THE PHILIPPINES’ banking penetration rate was among the lowest in Southeast Asia in 2021, according to McKinsey & Company.
The country had a banking penetration rate of just 56%, based on central bank data, McKinsey said in a May 3 article on its website written by Guillaume de Gantès, senior partner at its Southeast Asia office, Associate Partner Hernan Gerson and Kristine Romano, a partner at its Manila office.
The Bangko Sentral ng Pilipinas (BSP) wants 50% of payments done online and 70% of Filipino adults to have a formal financial account by the end this year.
Latest BSP data showed banked Filipino adults almost doubled to 56% of the population in 2021 from 29% in 2019. The share of digital payments in total retail transactions also increased to 30.3% from 20.1% in 2020.
“The Philippines is one of the fastest-growing economies in Southeast Asia, yet the banking penetration rate ranks among the lowest in the region at 56% versus 96% in Thailand and 88% in Malaysia,” McKinsey said in a separate statement.
“The banking penetration rate remains among the lowest in the region, and traditional financial institutions focus heavily on commercial lending, leaving a rapidly growing, increasingly affluent, and digitally savvy population with little access to financial services that meet their needs,” it said in the article.
Philippine banks are “underinvested” in digital technologies, McKinsey added.
“Traditional banks remain focused on wholesale banking and have been slow to reach new customers outside their existing client base,” it said. “Rural areas are home to nearly half the population, yet rural households are especially underserved, and many have little or no access to brick-and-mortar banking infrastructure.”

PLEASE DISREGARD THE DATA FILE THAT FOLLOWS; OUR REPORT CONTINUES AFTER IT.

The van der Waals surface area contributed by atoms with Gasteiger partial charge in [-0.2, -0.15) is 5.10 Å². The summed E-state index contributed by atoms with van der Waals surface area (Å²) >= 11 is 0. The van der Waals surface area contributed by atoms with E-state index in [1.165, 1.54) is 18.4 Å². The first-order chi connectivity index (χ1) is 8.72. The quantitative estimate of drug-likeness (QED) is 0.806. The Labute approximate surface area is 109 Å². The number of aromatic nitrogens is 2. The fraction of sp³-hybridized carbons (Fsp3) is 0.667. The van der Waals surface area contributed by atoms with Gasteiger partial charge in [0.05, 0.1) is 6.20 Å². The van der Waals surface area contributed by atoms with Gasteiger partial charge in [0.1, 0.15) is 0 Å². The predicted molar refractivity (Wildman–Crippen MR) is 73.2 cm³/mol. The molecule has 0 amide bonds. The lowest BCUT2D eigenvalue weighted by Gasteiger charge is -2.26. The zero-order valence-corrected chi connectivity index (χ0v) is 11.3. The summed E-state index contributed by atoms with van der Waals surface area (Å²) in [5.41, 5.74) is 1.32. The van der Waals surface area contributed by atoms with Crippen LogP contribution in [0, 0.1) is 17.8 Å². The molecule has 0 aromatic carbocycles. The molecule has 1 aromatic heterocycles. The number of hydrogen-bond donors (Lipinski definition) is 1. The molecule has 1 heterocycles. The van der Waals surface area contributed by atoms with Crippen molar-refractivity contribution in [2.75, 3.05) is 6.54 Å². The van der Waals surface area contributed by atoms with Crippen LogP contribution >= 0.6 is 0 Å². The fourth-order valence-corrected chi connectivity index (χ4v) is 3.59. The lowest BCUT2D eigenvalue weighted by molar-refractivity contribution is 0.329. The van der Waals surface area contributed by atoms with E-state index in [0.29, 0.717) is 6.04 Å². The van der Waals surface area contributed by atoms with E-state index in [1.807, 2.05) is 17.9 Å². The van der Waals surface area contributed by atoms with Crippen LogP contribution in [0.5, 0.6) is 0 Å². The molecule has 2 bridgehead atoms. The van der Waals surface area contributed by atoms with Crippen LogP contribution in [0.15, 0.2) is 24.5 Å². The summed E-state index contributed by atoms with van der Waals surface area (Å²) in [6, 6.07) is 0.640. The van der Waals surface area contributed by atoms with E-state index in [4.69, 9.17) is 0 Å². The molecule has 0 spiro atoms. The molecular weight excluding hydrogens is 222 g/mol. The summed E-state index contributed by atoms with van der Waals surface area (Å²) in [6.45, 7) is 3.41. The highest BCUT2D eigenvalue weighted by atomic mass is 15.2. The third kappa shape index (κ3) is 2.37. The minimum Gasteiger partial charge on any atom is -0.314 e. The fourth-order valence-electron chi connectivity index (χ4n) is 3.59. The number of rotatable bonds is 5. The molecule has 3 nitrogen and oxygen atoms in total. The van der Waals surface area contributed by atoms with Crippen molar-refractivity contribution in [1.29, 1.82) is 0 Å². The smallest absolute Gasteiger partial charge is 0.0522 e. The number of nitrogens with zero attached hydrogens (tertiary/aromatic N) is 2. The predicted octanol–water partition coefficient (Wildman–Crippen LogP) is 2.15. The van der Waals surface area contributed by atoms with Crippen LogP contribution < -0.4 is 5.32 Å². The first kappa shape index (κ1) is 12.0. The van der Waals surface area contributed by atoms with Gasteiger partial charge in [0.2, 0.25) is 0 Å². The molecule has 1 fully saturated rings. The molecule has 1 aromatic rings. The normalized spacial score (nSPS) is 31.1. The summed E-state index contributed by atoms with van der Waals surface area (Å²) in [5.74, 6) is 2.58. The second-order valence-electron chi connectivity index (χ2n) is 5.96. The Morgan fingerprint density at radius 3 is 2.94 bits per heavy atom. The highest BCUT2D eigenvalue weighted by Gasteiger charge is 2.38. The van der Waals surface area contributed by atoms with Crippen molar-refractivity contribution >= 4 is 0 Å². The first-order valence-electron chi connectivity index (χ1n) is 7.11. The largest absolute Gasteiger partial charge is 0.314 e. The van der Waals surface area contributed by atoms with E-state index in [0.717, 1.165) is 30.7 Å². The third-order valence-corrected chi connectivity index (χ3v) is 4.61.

Data from McKinsey showed that Philippine banks use less than 10% of their revenues on information technology, lower than the 15% average in the Asia-Pacific region.
Meanwhile, digital channels account for only 5-15% of banks’ revenues, below the average of 25% for other banks in emerging Asian markets, it said.
Most Philippine financial technology firms also “concentrate almost exclusively on payments, and infrastructure constraints limit their reach.”
“The result is a widening gap between the country’s enormous underbanked population and the expanding range of innovative financial technologies lying just beyond its borders,” it added.
McKinsey said the Philippines is working to make the financial sector more inclusive through digitalization.
“Regulators are laying the necessary groundwork for digital financial services and digital-first business models. The sectoral regulator has recently introduced new digital banking licenses, created a real-time payment system, and established a standardized QR network,” it said.
The bankable population in the Philippines is expected to grow by 30% to 85 million in 2030 from 65 million in 2022, McKinsey said.
“In this dynamic environment, new entrants that move swiftly and offer products tailored to the needs of underbanked businesses and consumers, both in urban and rural areas, will be able to establish strong market positions, while latecomers will struggle to stand out in an increasingly crowded field,” it said.
“The rise of a young, tech-savvy consumer base is driving a surge in demand for innovative financial services, leading to the rapid expansion of mobile payments platforms ranging from e-wallets to the digital apps of incumbent banks. Meanwhile, other technology-driven financial subsectors have only begun to emerge,” it added.
However, the public’s lack of information about banking services is a challenge to inclusion, said McKinsey.
“Statutory balance requirements have long since been eliminated, and many banks offer accounts with no minimum balance, yet 45% of unbanked Filipinos believe balance requirements would prevent them from opening an account,” it said.
About 40% of the unbanked also said they lack adequate documentation, based on the BSP’s Financial Inclusion survey, but this is likely an exaggeration, McKinsey said.
Meanwhile, the remaining 15% of the unbanked point to a lack of trust in financial institutions as their chief reason for not opening an account, the BSP’s survey said. — K.B. Ta-asan